In Hare Ltd v Kaur the Employment Appeal Tribunal (EAT) upheld a decision that the dismissal of an employee immediately before a Transfer of Undertakings (Protection of Employment) (TUPE) Regulations transfer was automatically unfair because the principal reason was the transfer. The EAT rejected the transferee employer's argument that the reason for the dismissal was personal to the employee's circumstances and therefore unrelated to the transfer.


Ms Kaur was employed by wine and beer wholesale business H&W Wholesale Ltd. When the business got into financial difficulties, Hare Wines Ltd agreed to purchase it.

The employment contracts of all H&W's existing employees, apart from Kaur, were transferred to Hare. Kaur's employment was terminated two days before the transfer. She was told by H&W that this was because the business was ceasing to trade, but Hare argued that it was because she had objected to the transfer.

Kaur initially brought proceedings claiming redundancy pay and notice, but later amended this to include an unfair dismissal claim. She argued that the principal reason for her dismissal was the transfer of the business; therefore, it was automatically unfair under Regulation 7 of TUPE. Hare's defence was that Kaur had objected to the transfer; meaning that any liability for her dismissal remained with H&W.

The main question for the employment tribunal was whether Kaur had objected to the transfer. Kaur claimed that her manager did not want her to transfer because they had a strained relationship and thus Hare did not want her to transfer. The employment tribunal considered Kaur's evidence and concluded the factual dispute in her favour, holding that she would have transferred but for her dismissal. As such, the reason for the dismissal was the transfer.


Hare appealed to the EAT, arguing that the reason for the dismissal was entirely personal to Kaur and did not relate to the transfer. The EAT dismissed the appeal and upheld the employment tribunal's finding that the transfer was the reason for the dismissal, based on the following grounds:

  • TUPE is designed to protect employees and new categories of defence should be introduced with caution so as not to undermine that protection. The existence of personal reasons does not mean that the reason for the dismissal is not the transfer.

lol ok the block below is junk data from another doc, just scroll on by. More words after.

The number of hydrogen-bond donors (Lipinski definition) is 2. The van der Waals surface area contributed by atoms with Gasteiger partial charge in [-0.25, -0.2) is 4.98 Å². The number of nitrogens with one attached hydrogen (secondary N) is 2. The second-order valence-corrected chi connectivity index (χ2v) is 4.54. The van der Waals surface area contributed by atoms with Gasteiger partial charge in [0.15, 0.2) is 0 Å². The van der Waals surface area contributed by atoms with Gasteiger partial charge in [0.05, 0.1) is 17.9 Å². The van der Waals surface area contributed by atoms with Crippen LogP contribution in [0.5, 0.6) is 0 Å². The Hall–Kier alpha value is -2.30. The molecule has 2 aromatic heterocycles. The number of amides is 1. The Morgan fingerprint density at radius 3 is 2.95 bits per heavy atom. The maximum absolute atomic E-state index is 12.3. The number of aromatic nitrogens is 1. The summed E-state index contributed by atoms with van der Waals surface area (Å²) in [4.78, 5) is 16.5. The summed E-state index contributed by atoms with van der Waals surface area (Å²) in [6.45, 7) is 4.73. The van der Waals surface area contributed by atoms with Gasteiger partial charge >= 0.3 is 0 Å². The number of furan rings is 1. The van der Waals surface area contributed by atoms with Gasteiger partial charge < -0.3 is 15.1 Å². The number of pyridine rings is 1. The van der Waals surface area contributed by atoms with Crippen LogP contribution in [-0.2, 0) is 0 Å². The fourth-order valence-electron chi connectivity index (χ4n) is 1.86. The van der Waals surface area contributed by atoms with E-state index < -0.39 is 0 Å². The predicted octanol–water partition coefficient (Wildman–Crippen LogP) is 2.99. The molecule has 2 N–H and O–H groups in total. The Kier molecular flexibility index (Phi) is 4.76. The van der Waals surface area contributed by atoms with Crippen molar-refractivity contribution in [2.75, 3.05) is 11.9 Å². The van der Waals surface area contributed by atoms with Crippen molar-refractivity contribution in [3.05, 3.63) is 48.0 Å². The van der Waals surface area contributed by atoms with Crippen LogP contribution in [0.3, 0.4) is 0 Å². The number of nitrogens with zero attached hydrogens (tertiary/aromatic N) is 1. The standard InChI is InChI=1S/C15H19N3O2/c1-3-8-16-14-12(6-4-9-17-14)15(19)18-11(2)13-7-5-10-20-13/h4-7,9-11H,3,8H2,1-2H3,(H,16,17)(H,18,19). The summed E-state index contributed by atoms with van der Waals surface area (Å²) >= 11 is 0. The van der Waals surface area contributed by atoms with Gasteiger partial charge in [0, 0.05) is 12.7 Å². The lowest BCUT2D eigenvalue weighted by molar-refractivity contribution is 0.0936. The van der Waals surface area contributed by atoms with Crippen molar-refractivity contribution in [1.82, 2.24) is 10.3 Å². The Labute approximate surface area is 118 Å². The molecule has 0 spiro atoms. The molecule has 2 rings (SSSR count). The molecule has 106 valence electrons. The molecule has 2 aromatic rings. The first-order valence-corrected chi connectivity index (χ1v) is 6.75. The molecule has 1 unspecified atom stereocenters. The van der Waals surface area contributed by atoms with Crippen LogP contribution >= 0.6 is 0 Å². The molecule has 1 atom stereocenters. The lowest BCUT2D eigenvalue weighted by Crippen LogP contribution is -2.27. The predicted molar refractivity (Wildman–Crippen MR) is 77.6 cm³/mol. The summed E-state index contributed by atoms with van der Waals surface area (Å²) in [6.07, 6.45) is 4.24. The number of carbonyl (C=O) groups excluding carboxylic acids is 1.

• The proximity of the dismissal to the transfer is an important consideration when determining the reason for the dismissal (P Bork International v Foreningen Af Arbejdsledere I Danmark (1989) IRLR 41).
  • Where an employer has taken action to resolve ongoing difficulties only at the point of the transfer by dismissal, the employment tribunal may conclude that the reason for dismissal was the transfer.

The EAT summarised the decision as follows:

An issue affecting an employee's conduct or competence, if suddenly acted upon at the point of transfer, is unlikely to be the sole or principal reason for the dismissal. An employer taking the opportunity to dismiss in such circumstances could reasonably be said to be motivated by the transfer, thereby making the transfer the principal reason for the dismissal. It will all, of course, depend upon the facts of individual cases.


Dismissals will be treated as automatically unfair if the sole or principal reason for the dismissal is the transfer itself, unless it can be shown that the dismissal is for an economic, technical or organisational reason (ETO) entailing changes in the workforce. The case emphasises that even where an employer believes that it has a non-transfer-related rationale for the dismissal – regardless of whether it qualifies as an ETO reason – caution should be exercised if the dismissal will occur close to the transfer date.

For further information on this topic please contact Soyoung Lee at Lewis Silkin by telephone (+44 20 7074 8000?) or email ( The Lewis Silkin website can be accessed at

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